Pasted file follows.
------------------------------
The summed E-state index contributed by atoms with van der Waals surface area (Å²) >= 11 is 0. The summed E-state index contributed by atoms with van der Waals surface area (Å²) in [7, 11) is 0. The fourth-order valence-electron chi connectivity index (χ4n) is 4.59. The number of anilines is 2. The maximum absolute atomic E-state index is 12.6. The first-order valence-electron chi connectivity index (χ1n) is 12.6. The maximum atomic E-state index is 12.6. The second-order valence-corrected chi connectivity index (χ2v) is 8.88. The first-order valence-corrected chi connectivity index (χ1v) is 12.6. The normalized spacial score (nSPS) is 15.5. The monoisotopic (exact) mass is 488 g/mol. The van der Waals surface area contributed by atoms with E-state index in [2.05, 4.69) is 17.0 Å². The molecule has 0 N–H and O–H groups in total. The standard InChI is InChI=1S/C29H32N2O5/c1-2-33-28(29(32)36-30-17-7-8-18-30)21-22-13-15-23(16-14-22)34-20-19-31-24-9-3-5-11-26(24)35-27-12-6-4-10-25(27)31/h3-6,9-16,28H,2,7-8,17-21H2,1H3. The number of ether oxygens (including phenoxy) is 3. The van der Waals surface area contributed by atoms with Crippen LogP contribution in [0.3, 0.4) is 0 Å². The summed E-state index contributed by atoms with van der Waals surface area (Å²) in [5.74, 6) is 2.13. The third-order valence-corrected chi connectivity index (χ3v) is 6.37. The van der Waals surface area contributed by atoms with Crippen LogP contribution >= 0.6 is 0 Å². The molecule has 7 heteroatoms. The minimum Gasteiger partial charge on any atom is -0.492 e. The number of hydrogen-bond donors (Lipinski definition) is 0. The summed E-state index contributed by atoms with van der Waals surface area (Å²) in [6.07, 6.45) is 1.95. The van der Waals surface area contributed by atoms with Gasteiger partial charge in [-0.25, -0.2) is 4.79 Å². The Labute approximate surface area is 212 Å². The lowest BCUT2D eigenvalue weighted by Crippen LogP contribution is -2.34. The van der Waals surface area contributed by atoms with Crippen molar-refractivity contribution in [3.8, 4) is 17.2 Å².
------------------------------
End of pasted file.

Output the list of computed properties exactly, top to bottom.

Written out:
The summed E-state index contributed by atoms with van der Waals surface area (Å²) >= 11 is 0. The summed E-state index contributed by atoms with van der Waals surface area (Å²) in [7, 11) is 0. The fourth-order valence-electron chi connectivity index (χ4n) is 4.59. The number of anilines is 2. The maximum absolute atomic E-state index is 12.6. The first-order valence-electron chi connectivity index (χ1n) is 12.6. The maximum atomic E-state index is 12.6. The second-order valence-corrected chi connectivity index (χ2v) is 8.88. The first-order valence-corrected chi connectivity index (χ1v) is 12.6. The normalized spacial score (nSPS) is 15.5. The monoisotopic (exact) mass is 488 g/mol. The van der Waals surface area contributed by atoms with E-state index in [2.05, 4.69) is 17.0 Å². The molecule has 0 N–H and O–H groups in total. The standard InChI is InChI=1S/C29H32N2O5/c1-2-33-28(29(32)36-30-17-7-8-18-30)21-22-13-15-23(16-14-22)34-20-19-31-24-9-3-5-11-26(24)35-27-12-6-4-10-25(27)31/h3-6,9-16,28H,2,7-8,17-21H2,1H3. The number of ether oxygens (including phenoxy) is 3. The van der Waals surface area contributed by atoms with Crippen LogP contribution in [0.3, 0.4) is 0 Å². The summed E-state index contributed by atoms with van der Waals surface area (Å²) in [5.74, 6) is 2.13. The third-order valence-corrected chi connectivity index (χ3v) is 6.37. The van der Waals surface area contributed by atoms with Crippen LogP contribution >= 0.6 is 0 Å². The molecule has 7 heteroatoms. The minimum Gasteiger partial charge on any atom is -0.492 e. The number of hydrogen-bond donors (Lipinski definition) is 0. The summed E-state index contributed by atoms with van der Waals surface area (Å²) in [6.07, 6.45) is 1.95. The van der Waals surface area contributed by atoms with Gasteiger partial charge in [-0.25, -0.2) is 4.79 Å². The Labute approximate surface area is 212 Å². The lowest BCUT2D eigenvalue weighted by Crippen LogP contribution is -2.34. The van der Waals surface area contributed by atoms with Crippen molar-refractivity contribution in [3.8, 4) is 17.2 Å².